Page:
21 March 2006

Survey of Christian Classics

Read: Thomas Howard's brilliantly enlightening comments on Many Dimensions in his (Howard's) indespensible The Novels of Charles Williams.

Listened to: The beginning of Chesterton's Father Brown mysteries on tape.

Next year I hope to teach again a Survey of Christian Classics course, like the one I used to teach at BICS, but this time for high school students. I would like your advice on the reading list. Here are the works I plan to use thus far. This is a modification of the syllabus Rosie's mom used to use. Rosie, I'll pull out that list you sent of contemporary Xian writers and see who I else can add who's still alive. :)

St. Augustine, Confessions
“Caedmon’s Hymn”
“The Dream of the Rood”
Julian of Norwich’s “Revelations of Divine Love”
Dante Alighieri, The Divine Comedy: Inferno, Purgatorio, and Paradiso
Roland Bainton’s Here I Stand
Luther’s Ninety-Five Theses
John Milton, Paradise Lost
John Bunyan, The Pilgrim’s Progress
Selections from Jonathan Edwards’ Basic Writings
Short stories by Nathaniel Hawthorne
George MacDonald, The Princess and Curdie
Short stories by Flannery O’Connor
C. S. Lewis, The Great Divorce
A Sacrifice of Praise: An Anthology of Christian Poetry by James H. Trott (Poetry of Donne, Herbert, Vaughan, Coleridge, C. Rossetti, Hopkins, Eliot, Luci Shaw, Scott Cairns, et al.)

We will, unfortunately but necessarily, be using only selections of these works. They are, after all, high school students, albeit very intelligent and motivated homeschoolers.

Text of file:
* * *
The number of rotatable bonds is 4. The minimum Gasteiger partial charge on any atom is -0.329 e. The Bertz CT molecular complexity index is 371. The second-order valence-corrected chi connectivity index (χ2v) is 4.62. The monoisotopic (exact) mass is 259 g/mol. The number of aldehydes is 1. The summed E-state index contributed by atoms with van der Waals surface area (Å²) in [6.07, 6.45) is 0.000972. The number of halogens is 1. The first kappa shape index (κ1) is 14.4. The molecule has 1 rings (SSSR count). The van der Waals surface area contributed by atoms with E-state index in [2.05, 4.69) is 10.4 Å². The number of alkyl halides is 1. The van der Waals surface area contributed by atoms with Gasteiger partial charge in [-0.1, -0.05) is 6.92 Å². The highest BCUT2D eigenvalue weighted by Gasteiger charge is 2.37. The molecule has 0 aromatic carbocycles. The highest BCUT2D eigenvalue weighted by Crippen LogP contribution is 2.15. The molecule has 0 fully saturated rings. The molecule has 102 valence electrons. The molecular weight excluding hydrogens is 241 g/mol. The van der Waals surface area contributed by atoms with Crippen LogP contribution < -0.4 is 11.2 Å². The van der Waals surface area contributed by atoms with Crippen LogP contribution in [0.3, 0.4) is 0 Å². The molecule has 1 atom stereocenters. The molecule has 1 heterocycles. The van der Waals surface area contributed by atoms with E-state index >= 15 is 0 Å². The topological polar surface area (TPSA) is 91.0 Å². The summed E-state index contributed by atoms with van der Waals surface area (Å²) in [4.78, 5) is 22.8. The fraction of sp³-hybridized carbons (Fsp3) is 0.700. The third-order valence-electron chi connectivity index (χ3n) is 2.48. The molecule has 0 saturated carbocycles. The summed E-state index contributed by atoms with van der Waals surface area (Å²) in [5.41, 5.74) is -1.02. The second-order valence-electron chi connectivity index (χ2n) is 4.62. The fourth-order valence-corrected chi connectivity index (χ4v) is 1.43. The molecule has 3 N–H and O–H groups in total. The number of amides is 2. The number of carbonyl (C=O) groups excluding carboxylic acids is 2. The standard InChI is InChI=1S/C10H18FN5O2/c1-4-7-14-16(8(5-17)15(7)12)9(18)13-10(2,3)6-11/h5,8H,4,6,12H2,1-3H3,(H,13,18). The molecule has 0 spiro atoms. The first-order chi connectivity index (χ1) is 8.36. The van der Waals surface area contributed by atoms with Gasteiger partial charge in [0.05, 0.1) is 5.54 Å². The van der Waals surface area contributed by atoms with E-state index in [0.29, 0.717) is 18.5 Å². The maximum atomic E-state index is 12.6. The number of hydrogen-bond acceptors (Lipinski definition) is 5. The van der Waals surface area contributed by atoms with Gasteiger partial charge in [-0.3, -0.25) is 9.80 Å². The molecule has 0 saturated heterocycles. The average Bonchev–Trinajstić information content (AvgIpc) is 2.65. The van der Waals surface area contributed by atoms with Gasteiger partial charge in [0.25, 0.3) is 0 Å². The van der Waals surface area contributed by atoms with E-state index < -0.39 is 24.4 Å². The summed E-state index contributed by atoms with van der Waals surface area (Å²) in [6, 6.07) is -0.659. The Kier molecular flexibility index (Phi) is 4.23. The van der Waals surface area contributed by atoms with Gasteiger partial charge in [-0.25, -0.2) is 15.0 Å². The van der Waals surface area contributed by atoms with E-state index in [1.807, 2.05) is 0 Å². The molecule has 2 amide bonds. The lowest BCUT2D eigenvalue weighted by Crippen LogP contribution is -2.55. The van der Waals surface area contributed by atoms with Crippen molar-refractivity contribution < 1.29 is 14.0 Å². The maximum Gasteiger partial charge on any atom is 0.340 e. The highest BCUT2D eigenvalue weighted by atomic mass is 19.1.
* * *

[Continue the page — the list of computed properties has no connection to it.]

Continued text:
Rosie Perera said...

Read: The Rime of the Ancient Mariner (Samuel Taylor Coleridge) (third time for me; second time was in 1995; this was my father's favorite poem, so we read it as a family around the dinner table during "family reading" one year when I was a kid)

Listened to: One CD of Mastering Italian (getting ready for my trip to Italy in June), and Mozart's String Quartets Nos. 15, 16 & 17

Ach! How can one ever come up with a list of the most important classics of Christian literature to introduce to students? Your list is as good as any. I'm embarrassed to admit I've still never read Dante, though I've been wanting to find the time to do it for years. Apart from that, the only other entry on your list which I'm not really qualified to comment on is Luther's Ninety-Five Theses, but I'm going to comment anyway. I have a little booklet of them, and have skimmed through a few of them, but never really saw the point in reading them. They're kind of boring, if I recall. I figure it's more important to understand the context in which they were written and the general gist of what Luther was on about rather than read the actual theses (this is not usually the case with primary source material, mind you; so perhaps I'm just ignorant because I haven't actually read them!)

I would think Julian of Norwich might be a bit difficult for high school kids to wrap their heads around. Just the small excerpt about her vision of the nut in the palm of her hand, representing all that has been created (in the hand of God), might be enough to give a flavor of it without putting the kids off by her strange mysticism.